What’s the Deal with Authors Helping Authors?

So anyway, I’ve run out of Author Helping Author volunteers. I knew it’d happen sooner or later. Oh well, life goes on. Guess what that means? This Friday is open… for me! Muhahaha. You get to listen to me ramble.

Actually, I’mΒ  just soliciting advice. So you all are safe… for now. >:)

I’m eager to do a giveaway, but I want more than a couple of entries, as sometimes happens. In the past, I’ve had success with Goodreads giveaways and doing giveaways by participating in blog hops (for example, blogomania, blogfest). Lately I’ve been wanting to try a twitter giveaway.

Anyone have success doing one of these? And if so, how did you track it? How long did the giveaway run? Did you find it successful?

This inquiring mind wants to know.

So you’re giving me a little info; I’m giving back to you.

Way back when, when I ran my first giveaway, I hadn’t a clue on how to track the entries a blog giveaway. One of my twitter buddies turned me to Google Docs. If you look back through some of my giveaways, you’ll notice I request folks to fill out a form. Google Docs, baby. I embed the form into the post, and the complete entries go to a spreadsheet. If you’re familiar with formulas, an import into Excel makes it pretty easy to generate “ticket” numbers.

And I’d be amiss not to share with you random.org. Once you have a number for all the entries, plug in the range and let it choose a winner.

Okay… now your turn! Share with me. Info about twitter giveaways or other giveaways you’ve had success with. πŸ˜€

Would it be bad to do an infomercial here? Amazon is doing a promotion for both my listings there. Shadow Cat is 1/2 off and Control Freak: Brandon’s Story is free at the US site and UK site.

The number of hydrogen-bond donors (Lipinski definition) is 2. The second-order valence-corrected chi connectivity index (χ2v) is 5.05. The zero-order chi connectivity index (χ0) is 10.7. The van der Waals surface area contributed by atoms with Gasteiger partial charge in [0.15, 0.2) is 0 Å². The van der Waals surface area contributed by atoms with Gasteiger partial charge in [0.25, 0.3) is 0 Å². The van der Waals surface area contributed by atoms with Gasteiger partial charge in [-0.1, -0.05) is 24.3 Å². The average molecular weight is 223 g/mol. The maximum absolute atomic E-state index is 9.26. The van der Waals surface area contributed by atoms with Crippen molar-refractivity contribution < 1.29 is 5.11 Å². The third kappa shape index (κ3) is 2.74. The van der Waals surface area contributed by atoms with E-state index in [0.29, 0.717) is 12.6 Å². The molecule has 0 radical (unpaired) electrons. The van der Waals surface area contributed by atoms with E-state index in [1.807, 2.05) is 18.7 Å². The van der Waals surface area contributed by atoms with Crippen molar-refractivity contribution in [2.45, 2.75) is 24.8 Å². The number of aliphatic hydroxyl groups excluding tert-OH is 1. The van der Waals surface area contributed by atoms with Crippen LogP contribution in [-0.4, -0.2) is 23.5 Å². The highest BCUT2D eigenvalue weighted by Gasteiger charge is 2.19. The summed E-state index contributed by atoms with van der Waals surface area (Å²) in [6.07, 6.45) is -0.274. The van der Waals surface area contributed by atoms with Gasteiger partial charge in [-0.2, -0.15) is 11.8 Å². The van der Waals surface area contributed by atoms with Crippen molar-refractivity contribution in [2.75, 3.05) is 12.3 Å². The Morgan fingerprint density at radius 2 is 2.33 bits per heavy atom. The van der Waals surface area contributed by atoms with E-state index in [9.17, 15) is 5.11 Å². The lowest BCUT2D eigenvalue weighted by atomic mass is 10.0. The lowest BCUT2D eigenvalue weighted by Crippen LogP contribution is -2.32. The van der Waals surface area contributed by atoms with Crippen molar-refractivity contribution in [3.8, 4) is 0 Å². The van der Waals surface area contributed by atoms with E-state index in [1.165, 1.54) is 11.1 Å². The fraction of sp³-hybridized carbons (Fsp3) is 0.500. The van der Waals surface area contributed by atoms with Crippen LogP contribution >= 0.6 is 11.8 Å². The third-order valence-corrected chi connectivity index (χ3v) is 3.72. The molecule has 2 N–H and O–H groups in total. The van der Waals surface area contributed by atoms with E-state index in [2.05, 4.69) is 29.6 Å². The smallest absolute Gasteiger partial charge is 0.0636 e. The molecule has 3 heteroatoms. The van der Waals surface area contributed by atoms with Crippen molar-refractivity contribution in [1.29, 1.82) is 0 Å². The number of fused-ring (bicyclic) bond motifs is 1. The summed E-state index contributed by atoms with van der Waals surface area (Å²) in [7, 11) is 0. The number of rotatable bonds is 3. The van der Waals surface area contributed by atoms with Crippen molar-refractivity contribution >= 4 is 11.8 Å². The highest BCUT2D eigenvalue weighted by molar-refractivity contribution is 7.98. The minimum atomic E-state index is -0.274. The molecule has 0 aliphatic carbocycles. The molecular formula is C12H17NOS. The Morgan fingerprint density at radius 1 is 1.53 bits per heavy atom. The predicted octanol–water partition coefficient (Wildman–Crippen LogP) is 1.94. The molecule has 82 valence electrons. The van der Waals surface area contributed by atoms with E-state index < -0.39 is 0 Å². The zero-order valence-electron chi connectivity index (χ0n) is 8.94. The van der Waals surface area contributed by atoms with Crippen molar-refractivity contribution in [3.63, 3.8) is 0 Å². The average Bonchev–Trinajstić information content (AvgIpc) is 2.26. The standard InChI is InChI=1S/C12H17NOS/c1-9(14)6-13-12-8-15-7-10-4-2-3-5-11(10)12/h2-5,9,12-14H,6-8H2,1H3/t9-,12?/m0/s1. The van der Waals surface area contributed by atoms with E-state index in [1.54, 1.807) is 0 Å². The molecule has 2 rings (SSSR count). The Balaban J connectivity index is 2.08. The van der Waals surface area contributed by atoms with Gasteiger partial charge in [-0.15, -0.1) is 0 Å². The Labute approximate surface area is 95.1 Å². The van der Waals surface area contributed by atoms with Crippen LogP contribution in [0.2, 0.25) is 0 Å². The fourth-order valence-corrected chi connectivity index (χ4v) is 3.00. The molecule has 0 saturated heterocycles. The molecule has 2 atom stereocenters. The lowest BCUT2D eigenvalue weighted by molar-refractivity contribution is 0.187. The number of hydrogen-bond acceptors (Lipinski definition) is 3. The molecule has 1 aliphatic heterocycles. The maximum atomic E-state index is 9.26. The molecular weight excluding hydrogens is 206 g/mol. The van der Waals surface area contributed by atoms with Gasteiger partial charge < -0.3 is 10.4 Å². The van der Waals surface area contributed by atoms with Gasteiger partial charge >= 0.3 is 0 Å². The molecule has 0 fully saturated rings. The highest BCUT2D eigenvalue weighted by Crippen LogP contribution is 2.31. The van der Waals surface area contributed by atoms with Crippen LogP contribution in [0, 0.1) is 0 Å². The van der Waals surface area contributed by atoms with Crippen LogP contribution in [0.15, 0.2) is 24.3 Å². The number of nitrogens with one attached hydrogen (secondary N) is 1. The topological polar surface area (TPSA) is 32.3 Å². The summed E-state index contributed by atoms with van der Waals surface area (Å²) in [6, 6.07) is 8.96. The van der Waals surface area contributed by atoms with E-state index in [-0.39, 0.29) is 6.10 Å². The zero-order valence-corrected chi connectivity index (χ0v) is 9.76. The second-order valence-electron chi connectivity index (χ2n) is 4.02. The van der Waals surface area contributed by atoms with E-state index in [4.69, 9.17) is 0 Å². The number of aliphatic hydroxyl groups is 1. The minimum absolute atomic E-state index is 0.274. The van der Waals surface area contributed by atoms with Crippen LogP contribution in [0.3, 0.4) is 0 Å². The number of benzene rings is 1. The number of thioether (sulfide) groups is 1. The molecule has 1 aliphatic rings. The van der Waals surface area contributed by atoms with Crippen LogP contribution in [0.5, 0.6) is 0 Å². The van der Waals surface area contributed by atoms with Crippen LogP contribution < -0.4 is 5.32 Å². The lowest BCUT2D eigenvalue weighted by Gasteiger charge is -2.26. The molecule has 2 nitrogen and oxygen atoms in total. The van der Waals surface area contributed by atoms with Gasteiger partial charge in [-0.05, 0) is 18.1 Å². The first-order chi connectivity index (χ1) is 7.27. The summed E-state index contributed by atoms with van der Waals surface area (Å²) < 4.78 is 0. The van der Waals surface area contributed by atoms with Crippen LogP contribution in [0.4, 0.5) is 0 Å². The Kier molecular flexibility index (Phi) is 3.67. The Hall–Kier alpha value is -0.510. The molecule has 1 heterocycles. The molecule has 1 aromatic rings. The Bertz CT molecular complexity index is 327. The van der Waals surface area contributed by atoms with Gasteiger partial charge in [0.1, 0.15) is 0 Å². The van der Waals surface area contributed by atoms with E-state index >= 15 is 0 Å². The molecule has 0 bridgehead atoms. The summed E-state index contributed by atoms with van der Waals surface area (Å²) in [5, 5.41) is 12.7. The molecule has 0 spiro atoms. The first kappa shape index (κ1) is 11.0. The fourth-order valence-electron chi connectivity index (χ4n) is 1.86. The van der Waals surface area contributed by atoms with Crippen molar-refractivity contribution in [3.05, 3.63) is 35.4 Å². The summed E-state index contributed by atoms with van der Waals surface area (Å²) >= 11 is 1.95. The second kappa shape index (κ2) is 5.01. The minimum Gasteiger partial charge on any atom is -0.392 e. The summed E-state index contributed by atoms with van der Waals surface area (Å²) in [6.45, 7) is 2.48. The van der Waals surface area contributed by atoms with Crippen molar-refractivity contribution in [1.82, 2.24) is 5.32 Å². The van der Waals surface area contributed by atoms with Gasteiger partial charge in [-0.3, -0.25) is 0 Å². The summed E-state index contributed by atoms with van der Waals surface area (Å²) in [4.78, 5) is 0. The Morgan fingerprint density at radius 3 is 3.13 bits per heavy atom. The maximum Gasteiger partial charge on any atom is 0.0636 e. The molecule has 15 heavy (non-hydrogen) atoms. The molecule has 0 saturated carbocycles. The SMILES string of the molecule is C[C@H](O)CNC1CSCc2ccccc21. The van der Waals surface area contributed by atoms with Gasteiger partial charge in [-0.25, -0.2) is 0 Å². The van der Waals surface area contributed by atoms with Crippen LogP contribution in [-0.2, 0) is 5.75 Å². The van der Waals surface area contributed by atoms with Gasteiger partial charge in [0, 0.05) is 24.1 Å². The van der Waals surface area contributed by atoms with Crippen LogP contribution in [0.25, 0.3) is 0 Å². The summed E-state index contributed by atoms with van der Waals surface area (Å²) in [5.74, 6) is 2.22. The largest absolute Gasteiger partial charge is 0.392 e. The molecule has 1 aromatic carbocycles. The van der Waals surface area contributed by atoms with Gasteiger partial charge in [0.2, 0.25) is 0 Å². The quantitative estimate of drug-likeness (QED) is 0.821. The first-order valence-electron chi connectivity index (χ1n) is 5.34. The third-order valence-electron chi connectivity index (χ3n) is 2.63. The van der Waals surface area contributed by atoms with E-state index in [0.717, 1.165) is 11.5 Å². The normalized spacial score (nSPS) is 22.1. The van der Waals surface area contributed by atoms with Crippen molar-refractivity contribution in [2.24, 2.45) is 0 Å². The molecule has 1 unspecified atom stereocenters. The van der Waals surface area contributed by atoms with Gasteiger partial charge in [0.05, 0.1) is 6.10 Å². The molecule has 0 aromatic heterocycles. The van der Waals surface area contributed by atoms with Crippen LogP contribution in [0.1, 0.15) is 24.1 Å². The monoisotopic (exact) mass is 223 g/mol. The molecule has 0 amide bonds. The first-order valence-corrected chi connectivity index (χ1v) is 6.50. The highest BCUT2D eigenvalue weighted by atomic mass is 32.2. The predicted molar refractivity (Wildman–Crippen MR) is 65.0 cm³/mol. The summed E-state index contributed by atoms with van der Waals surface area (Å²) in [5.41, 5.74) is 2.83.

Oh… and if you want to join in the Author Helping Author thing, send me an email: reenajacobs at reenajacobs dot com

I like the terms de-had’ing and de-was’ing

I’ve been so caught up in my writing goals, I completely forgot my Friday post. First things first. πŸ™‚ I haven’t drawn a winner for the Kitty Thomas Interview. Give me until midnight tomorrow.

On to new things! A few days ago, I made the suggestion to a writer to consider de-had’ing and de-was’ing his work. I know, I know: screw the rules!

Here’s the thing, “was” and “had” are not bad words to be avoided at all costs. However, a work bombarded by them is a bit drab. In fact, it turns into a laundry lists of descriptions and actions. Take the following example:

Jack stacked the last box and leaned against the fork lift. He had a smile as I approached. He was dressed like any other worker. He had on loose blue jeans and a white tank top. He was gorgeous. His hair was black and curly, and his eyes dark brown. He was average height, five ten and slim.

Straightforward enough. We got his stats. Good enough, right? Well, if you say so. Try this one.